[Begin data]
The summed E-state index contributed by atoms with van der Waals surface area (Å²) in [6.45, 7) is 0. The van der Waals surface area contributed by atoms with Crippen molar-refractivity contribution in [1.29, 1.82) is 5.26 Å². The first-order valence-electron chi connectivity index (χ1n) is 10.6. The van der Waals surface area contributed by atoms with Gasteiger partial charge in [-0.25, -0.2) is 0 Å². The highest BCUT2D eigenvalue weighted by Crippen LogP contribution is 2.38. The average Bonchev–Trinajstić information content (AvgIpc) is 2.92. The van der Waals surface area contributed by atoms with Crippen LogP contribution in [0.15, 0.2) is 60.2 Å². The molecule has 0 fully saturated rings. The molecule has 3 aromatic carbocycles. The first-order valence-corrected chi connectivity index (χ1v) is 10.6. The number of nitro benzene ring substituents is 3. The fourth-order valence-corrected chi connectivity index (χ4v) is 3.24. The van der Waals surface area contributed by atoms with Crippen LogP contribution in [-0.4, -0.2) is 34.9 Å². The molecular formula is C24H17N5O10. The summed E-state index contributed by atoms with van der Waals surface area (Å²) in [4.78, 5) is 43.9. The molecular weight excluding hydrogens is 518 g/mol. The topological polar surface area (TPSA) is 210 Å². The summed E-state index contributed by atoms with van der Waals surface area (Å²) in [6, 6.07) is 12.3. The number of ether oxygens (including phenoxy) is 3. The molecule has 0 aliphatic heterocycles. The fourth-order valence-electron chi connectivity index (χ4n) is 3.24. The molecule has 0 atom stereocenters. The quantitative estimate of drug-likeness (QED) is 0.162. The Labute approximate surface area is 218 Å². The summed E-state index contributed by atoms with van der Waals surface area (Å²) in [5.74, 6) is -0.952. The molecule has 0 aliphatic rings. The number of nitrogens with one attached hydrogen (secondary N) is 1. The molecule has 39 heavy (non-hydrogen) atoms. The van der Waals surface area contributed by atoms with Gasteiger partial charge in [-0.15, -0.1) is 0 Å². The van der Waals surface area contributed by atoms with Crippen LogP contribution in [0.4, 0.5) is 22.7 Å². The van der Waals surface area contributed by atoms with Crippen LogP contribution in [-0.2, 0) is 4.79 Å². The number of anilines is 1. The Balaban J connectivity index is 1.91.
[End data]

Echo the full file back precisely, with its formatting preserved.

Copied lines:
The summed E-state index contributed by atoms with van der Waals surface area (Å²) in [6.45, 7) is 0. The van der Waals surface area contributed by atoms with Crippen molar-refractivity contribution in [1.29, 1.82) is 5.26 Å². The first-order valence-electron chi connectivity index (χ1n) is 10.6. The van der Waals surface area contributed by atoms with Gasteiger partial charge in [-0.25, -0.2) is 0 Å². The highest BCUT2D eigenvalue weighted by Crippen LogP contribution is 2.38. The average Bonchev–Trinajstić information content (AvgIpc) is 2.92. The van der Waals surface area contributed by atoms with Crippen LogP contribution in [0.15, 0.2) is 60.2 Å². The molecule has 0 fully saturated rings. The molecule has 3 aromatic carbocycles. The first-order valence-corrected chi connectivity index (χ1v) is 10.6. The number of nitro benzene ring substituents is 3. The fourth-order valence-corrected chi connectivity index (χ4v) is 3.24. The van der Waals surface area contributed by atoms with Crippen LogP contribution in [-0.4, -0.2) is 34.9 Å². The molecular formula is C24H17N5O10. The summed E-state index contributed by atoms with van der Waals surface area (Å²) in [4.78, 5) is 43.9. The molecular weight excluding hydrogens is 518 g/mol. The topological polar surface area (TPSA) is 210 Å². The summed E-state index contributed by atoms with van der Waals surface area (Å²) in [6, 6.07) is 12.3. The number of ether oxygens (including phenoxy) is 3. The molecule has 0 aliphatic heterocycles. The fourth-order valence-electron chi connectivity index (χ4n) is 3.24. The molecule has 0 atom stereocenters. The quantitative estimate of drug-likeness (QED) is 0.162. The Labute approximate surface area is 218 Å². The summed E-state index contributed by atoms with van der Waals surface area (Å²) in [5.74, 6) is -0.952. The molecule has 0 aliphatic rings. The number of nitrogens with one attached hydrogen (secondary N) is 1. The molecule has 39 heavy (non-hydrogen) atoms. The van der Waals surface area contributed by atoms with Gasteiger partial charge in [-0.15, -0.1) is 0 Å². The van der Waals surface area contributed by atoms with Crippen LogP contribution in [0.4, 0.5) is 22.7 Å². The van der Waals surface area contributed by atoms with Crippen LogP contribution in [-0.2, 0) is 4.79 Å². The number of anilines is 1. The Balaban J connectivity index is 1.91.